The first time I ate at Northern Lights was for our April 2015 edition. It was one of my first reviews and the food was fantastic. It more or less wrote itself. After working with the lovely owners since, I was very excited to be invited to come down and taste the delights coming out of the kitchen now that chef Kerri Hayley has taken the reins. Keeping the Scandinavian theme of the place at the forefront, here we have a kitchen under the name Kitchen Kultur, which does exactly as its name suggests. The culture of the Scandinavian countries that Northern Lights keeps close to its metaphorical heart is effectively blended with twists of Brighton in this menu revamp. The menu boasts five sections: burgers, modern classics, large plates, small plates and sides. I didn’t think that burgers would fit in with the northern European style of the cuisine but marries up with the British influence seamlessly.
We had a taste of The Nordic, which is made up of a beef patty, crispy pork belly, beetroot jam, jarlsberg cheese, roasted garlic mayo and pickles. At £8.45 and being comprised of some of the freshest and most local produce available, it’s a surprisingly healthy burger. I realise the words ‘healthy’ and ‘burger’ don’t tend to go together but Kerri has instilled in me already that just because some establishments create monstrously unhealthy meals, it’s not always necessary. The burger buns themselves are made in house each day to ensure the highest quality, as is the rye sourdough that accompanies other dishes. We’re treated to a few small plates as well, which this deliciously fresh bread forms the base for. Kerri smokes and cures some of her own fish, used to top squares of the sourdough and make for fabulous canapés. The smoked mackerel comes in the form of a pate, teamed with horseradish sauce (£4.95), and the oak and juniper smoked salmon sees horseradish and pickles for an extra lift (£6.50).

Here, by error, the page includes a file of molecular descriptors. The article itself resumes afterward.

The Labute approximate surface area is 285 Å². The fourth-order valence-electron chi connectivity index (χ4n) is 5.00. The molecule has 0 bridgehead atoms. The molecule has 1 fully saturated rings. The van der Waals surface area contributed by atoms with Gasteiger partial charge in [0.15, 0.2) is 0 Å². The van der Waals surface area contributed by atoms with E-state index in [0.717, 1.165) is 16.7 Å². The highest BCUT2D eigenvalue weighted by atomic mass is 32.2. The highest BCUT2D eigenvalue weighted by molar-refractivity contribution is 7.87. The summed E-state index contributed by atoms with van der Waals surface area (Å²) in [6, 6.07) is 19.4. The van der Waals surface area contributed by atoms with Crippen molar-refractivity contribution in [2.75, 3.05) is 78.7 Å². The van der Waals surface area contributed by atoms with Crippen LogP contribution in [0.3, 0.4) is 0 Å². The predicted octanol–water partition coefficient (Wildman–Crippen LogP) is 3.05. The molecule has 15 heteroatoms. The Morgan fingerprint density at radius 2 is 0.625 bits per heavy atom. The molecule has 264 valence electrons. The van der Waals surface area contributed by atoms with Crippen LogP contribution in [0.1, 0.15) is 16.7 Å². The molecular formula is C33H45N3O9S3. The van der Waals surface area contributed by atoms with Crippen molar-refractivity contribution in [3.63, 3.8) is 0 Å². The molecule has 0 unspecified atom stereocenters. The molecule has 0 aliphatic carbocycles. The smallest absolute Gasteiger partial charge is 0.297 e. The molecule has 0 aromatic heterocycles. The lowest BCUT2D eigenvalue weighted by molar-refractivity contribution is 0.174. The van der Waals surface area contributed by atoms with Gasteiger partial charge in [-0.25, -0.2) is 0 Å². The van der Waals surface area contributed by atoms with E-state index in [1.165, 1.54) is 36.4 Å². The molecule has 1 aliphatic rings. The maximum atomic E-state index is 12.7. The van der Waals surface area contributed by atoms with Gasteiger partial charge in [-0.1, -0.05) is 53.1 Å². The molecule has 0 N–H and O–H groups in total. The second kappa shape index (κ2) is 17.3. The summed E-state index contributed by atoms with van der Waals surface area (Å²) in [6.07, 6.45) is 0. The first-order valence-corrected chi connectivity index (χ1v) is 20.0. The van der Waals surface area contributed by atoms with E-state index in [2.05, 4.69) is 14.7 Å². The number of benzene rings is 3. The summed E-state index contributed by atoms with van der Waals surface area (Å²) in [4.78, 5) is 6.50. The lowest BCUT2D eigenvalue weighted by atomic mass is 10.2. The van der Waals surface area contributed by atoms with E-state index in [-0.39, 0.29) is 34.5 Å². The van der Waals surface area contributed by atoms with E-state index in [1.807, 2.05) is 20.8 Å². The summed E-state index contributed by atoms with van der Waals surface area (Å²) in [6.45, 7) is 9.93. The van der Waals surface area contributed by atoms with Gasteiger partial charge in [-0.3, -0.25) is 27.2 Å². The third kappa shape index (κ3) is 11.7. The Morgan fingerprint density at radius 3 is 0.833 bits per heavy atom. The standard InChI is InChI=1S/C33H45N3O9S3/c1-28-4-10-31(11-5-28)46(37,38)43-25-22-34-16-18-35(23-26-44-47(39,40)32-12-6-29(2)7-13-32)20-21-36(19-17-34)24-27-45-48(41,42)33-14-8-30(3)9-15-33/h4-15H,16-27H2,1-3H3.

The famed meatballs of yesteryear’s menu have stayed! I was very pleased to learn this, as they are such a staple of the pub’s menu. Kerri has given the dish a slight facelift, so to speak. The components are similar though slight tweaks sees the dish now listed as Swedish meatballs cooked in beer and white sauce, creamed potatoes, vegetables, lingonberry jam and pickles. Not only gluten free, but affordable too at £9.95.
The falafel craze that hit Brighton so wholeheartedly of recent years missed me out. Well, truthfully I avoided it, as it’s not usually my taste. Saying this, I tentatively gave the Malmø falafel a try. Named after the Swedish city, Kerri presents fried beetroot falafel alongside a warm quinoa salad, tahina sauce, rocket and pickles (£9.95). It’s definitely a winner for me.
Finally, if that wasn’t enough, we are tempted into tasting The Scandi burger (£8.45). This is not for the faint of heart. A beef patty topped with meatballs, lingonberry jam, jarlsberg cheese, tomato chutney, smoked paprika mayo and pickles makes sure you will not be hungry after demolishing one of these.
The Northern Lights’ food, as their invite suggested, is ‘handmade’ and ‘locally sourced’. If I were to suggest anything after my visits to this beautiful pub, it would be to ‘go Nordic!’
Northern Lights, 6 Little East Street, Brighton, BN1 1HT